LOS ANGELES (AP) — When water gets scarce and the government slaps restrictions on its use, who should be first in line at the spigot? Farmers, according to an Associated Press-GfK poll.
The national survey provides a glimpse into how Americans think water should be managed at a time when abnormally dry weather has afflicted swaths of the country, and water shortages in some states have led to conflict over who should get water and how much.
Two-thirds of Americans believe water is a limited resource that can be depleted if people use too much, the poll found, and 70 percent believe that government should restrict how much residents and businesses use when drought takes hold.
When asked to rate the importance of competing needs when water is scarce, 74 percent said agriculture should be a top or high priority, followed by residential needs (66 percent), wildlife and ecosystems (54 percent) and business and industry (42 percent).
To Cheryl Hendricks in parched California, it’s simple: To put food on the table “we rely on agriculture.”
“It’s getting kind of serious when you are not giving water to people who are producing food,” said Hendricks, 63, of Rancho Cucamonga, about 40 miles east of downtown Los Angeles.
She and her husband are taking shorter showers and removing lawn in response to California’s four-year drought, but for growers and ranchers “it’s more important for them to have it.”
The poll’s findings appear to run against criticism of farming practices that demand vast amounts of water. In California, for example, agriculture accounts for 80 percent of all water drawn from rivers, streams and the ground. Producing California’s almond crop consumes more water than all the showering, dish-washing and other indoor household water use of the state’s 39 million people.
The drought has been acute in California, where rainfall has dipped to record lows, reservoirs are depleted and state regulators have ordered conservation from cities, businesses and agriculture. Some communities have been given nine months to cut their use by 36 percent compared to 2013 levels.
Nevada’s Lake Mead, the largest reservoir in the country, is hovering near its historic low water mark and residents in the Las Vegas area have limits on lawn watering. In Oakridge in western Oregon, a community well is 23 feet below normal and restrictions prevent residents from washing cars and filling swimming pools.
“We need to take care of people first — and food,” said William Clarke-Jessimy, 33, from Queens, New York, who thinks homes and agriculture should be favored for water rights.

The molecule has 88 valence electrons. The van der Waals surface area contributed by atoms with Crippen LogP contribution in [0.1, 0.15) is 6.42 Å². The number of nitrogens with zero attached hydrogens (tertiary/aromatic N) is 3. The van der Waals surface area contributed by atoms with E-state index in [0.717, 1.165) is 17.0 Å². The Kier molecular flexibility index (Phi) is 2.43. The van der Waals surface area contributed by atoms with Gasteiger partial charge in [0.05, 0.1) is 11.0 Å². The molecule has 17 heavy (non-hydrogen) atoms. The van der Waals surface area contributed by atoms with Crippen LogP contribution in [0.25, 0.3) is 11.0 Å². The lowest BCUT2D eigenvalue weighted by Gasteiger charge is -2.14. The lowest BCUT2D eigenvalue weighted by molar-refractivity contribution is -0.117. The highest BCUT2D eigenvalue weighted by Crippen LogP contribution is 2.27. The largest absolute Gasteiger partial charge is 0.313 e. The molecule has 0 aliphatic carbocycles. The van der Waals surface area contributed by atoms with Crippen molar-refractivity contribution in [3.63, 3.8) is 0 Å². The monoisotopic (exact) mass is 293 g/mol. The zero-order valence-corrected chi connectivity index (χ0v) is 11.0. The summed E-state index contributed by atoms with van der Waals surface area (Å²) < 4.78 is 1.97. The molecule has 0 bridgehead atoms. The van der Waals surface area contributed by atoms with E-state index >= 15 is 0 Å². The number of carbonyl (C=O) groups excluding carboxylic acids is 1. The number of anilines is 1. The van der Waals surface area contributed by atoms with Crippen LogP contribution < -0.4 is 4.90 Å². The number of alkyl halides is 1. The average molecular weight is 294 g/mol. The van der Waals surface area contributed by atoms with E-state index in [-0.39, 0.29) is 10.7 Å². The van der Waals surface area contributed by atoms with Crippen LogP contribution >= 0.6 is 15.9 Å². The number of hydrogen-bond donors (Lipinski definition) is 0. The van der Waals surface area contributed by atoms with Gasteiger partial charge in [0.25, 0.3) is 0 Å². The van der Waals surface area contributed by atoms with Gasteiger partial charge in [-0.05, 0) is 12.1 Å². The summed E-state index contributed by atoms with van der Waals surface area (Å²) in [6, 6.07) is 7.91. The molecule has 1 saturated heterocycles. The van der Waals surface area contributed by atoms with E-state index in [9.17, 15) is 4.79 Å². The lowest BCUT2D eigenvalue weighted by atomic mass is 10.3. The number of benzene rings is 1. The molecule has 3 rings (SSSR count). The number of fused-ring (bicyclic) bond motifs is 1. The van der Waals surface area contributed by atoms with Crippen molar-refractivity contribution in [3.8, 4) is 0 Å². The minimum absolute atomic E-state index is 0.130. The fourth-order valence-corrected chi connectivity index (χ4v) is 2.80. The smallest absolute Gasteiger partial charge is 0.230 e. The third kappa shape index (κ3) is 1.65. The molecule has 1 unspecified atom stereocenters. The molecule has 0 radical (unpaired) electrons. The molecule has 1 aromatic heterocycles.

He’s watched prices spike for California fresh fruits and vegetables in his local markets, and he worries about friends and family in the San Francisco area who are living with the scarcity of water, with no relief in sight.
“It’s really scary,” he said. “They need to find ways to deal with the drought on a long-term basis. I don’t think a lot of people realize how bad it really is.”
Earlier this month, the House passed Republican-backed legislation designed to bring more water to California’s farm belt. Republicans have blamed some cutbacks on environmental regulations designed to protect salmon and the threatened Delta smelt, a three-inch-long fish that is disappearing. California Democratic Sen. Dianne Feinstein has proposed spending $1.3 billion over a decade for reservoirs, desalination projects and water recycling.
According to the survey, Republicans are slightly more likely than Democrats to call water for agriculture a top priority, 81 percent to 74 percent, respectively. Democrats were more likely than Republicans to see water for wildlife and ecosystems as a top need, 61 percent to 49 percent.
There was little variation in regions around the nation in picking top priorities.
The poll also found most Americans — nearly 80 percent — think government should limit developers to building only in places with an adequate, long-term water supply.
The advocacy group Food & Water Watch has urged Gov. Jerry Brown to place a moratorium on groundwater use for irrigating crops in some parts of the heavily farmed San Joaquin Valley. California director Adam Scow said the poll’s findings reflect that people value food production but the group believes “we simply don’t have the water” to support crops in some drought stricken regions.
David Abbott has witnessed the toll in his hometown.
The resident of Winton, California, in the heart of the state’s Central Valley farm belt, has seen fields turn to dusty patches and farm workers end up jobless. Friends’ wells have gone dry.
In California, farmers have seen allocations of water from rivers and reservoirs slashed by government agencies in amounts greater than at any other time in California history, forcing many to tap depleted groundwater sources or buy it at high prices.
Abbott, 27, a part-time college business professor, places home use and the needs of agriculture on about equal footing. For his part, he’s watering less outdoors at home, has changed shower heads to conserve and waits to get a full load of dirty laundry before turning on the washing machine.
“I know it’s hard when we don’t have water,” said Abbott, who lives amid farms and almond orchards. “They say we are going to have a real wet winter, but I don’t think that’s going to be enough.”